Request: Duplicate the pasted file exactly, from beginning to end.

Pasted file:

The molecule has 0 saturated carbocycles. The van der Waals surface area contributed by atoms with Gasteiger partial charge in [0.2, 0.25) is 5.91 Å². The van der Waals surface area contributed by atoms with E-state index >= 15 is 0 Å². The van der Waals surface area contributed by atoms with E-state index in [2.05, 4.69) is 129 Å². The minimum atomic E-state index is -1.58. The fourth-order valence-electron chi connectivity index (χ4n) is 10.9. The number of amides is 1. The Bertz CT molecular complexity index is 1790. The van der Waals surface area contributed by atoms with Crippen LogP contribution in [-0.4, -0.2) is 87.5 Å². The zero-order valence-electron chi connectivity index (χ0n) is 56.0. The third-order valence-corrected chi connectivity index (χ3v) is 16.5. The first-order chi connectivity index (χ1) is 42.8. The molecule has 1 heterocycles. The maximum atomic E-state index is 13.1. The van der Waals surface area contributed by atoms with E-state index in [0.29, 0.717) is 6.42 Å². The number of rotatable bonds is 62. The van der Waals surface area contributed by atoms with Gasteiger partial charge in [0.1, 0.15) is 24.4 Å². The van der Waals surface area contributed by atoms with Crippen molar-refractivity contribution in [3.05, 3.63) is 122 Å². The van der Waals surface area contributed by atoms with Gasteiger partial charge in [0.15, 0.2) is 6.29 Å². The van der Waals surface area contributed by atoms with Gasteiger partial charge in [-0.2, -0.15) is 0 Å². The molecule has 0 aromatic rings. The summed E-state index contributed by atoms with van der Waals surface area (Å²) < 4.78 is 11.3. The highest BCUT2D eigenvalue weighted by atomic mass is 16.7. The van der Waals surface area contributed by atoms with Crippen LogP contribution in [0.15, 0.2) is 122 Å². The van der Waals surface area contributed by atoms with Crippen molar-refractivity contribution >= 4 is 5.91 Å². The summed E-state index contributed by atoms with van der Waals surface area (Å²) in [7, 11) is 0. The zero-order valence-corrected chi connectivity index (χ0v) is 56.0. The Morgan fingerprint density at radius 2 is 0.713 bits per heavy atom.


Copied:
The molecule has 0 saturated carbocycles. The van der Waals surface area contributed by atoms with Gasteiger partial charge in [0.2, 0.25) is 5.91 Å². The van der Waals surface area contributed by atoms with E-state index >= 15 is 0 Å². The van der Waals surface area contributed by atoms with E-state index in [2.05, 4.69) is 129 Å². The minimum atomic E-state index is -1.58. The fourth-order valence-electron chi connectivity index (χ4n) is 10.9. The number of amides is 1. The Bertz CT molecular complexity index is 1790. The van der Waals surface area contributed by atoms with Crippen LogP contribution in [-0.4, -0.2) is 87.5 Å². The zero-order valence-electron chi connectivity index (χ0n) is 56.0. The third-order valence-corrected chi connectivity index (χ3v) is 16.5. The first-order chi connectivity index (χ1) is 42.8. The molecule has 1 heterocycles. The maximum atomic E-state index is 13.1. The van der Waals surface area contributed by atoms with E-state index in [0.29, 0.717) is 6.42 Å². The number of rotatable bonds is 62. The van der Waals surface area contributed by atoms with Gasteiger partial charge in [0.1, 0.15) is 24.4 Å². The van der Waals surface area contributed by atoms with Crippen molar-refractivity contribution in [3.05, 3.63) is 122 Å². The van der Waals surface area contributed by atoms with Gasteiger partial charge in [0.15, 0.2) is 6.29 Å². The van der Waals surface area contributed by atoms with Gasteiger partial charge in [-0.2, -0.15) is 0 Å². The molecule has 0 aromatic rings. The summed E-state index contributed by atoms with van der Waals surface area (Å²) < 4.78 is 11.3. The highest BCUT2D eigenvalue weighted by atomic mass is 16.7. The van der Waals surface area contributed by atoms with Crippen LogP contribution in [0.15, 0.2) is 122 Å². The van der Waals surface area contributed by atoms with Crippen molar-refractivity contribution >= 4 is 5.91 Å². The summed E-state index contributed by atoms with van der Waals surface area (Å²) in [7, 11) is 0. The zero-order valence-corrected chi connectivity index (χ0v) is 56.0. The Morgan fingerprint density at radius 2 is 0.713 bits per heavy atom.